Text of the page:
The New Senior Impact – Part Two


Anastasiia Bachynska, a game changer for Ukraine

At world championships in 2018, three countries – the United States, Russia, and China – qualified full teams directly to the 2020 Olympic Games, while an additional 21 countries qualified full teams to this year’s worlds, where another nine teams will earn their spots in Tokyo.

Some of these teams are pretty much solid as-is and won’t need any additional help improving their ranking, but a few teams this year have the potential to climb a bit thanks to the arrival of some top junior competitors becoming seniors in 2019.

This series is going to look at all of the top 24 programs around the world to see just how the first-year seniors could impact their teams, starting with the lowest-ranked nations in Doha and going all the way up to the top. We’ll also look at some of the new seniors from countries that didn’t qualify full teams, but that could potentially make an impact for their countries as individuals.


One of the most anticipated new seniors this year is 2018 Youth Olympic Games bronze all-around and floor medalist Anastasiia Bachynska, who came out of nowhere in 2017 to assert herself as one of the best juniors in the world, and who has what it takes to help Ukraine completely change the game at worlds this year.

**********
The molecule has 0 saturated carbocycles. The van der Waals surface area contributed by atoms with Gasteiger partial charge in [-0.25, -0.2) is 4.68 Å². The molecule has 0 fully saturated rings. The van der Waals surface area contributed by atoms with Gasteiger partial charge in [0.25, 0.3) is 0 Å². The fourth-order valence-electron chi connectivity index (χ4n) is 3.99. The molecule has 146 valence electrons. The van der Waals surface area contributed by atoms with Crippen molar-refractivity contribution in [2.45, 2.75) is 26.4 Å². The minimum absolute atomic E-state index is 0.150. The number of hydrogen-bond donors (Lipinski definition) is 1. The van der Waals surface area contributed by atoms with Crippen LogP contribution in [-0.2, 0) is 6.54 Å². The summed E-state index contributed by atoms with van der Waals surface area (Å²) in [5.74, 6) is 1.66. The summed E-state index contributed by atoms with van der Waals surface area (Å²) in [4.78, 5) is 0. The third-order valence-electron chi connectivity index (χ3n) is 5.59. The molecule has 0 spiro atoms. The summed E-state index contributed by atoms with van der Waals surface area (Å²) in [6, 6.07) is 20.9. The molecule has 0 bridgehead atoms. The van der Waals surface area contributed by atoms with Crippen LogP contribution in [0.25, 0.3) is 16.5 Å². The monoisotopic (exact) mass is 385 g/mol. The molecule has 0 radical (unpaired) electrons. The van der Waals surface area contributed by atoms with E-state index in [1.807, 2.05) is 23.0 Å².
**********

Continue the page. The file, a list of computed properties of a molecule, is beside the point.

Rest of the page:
Bachynska struggles a little bit with her confidence on bars, but when she hits, she good for a solid 13+, which would’ve been a life-saver for the team at worlds last year. She also has an incredible Yurchenko 1½ on vault and lovely beam and floor routines, all of which are easily upgrade-able and there’s no doubt we’ll see several new skills from her this year.

Ukraine unfortunately really underperformed at worlds last year, which was kind of a shame after a truly remarkable comeback as a team at Euros, where the seniors finished in fifth place. The nerves got to them in Doha, where they also competed only four gymnasts instead of the five they were allowed, simply because the other seniors wouldn’t have added anything to what those four could already do.

I was hoping for a top-16 finish for Ukraine at worlds last year, and though they ended up in 20th, it was clear that the potential for a much higher ranking was there if they (a) hit, and (b) had just one more gymnast in the mix who could balance them out more on each of the events, and that’s where Bachynska comes in. She’ll be expected to contribute as an all-arounder in all team situations, and I think after seeing her really start to come into her own last year, she’s absolutely up for the task.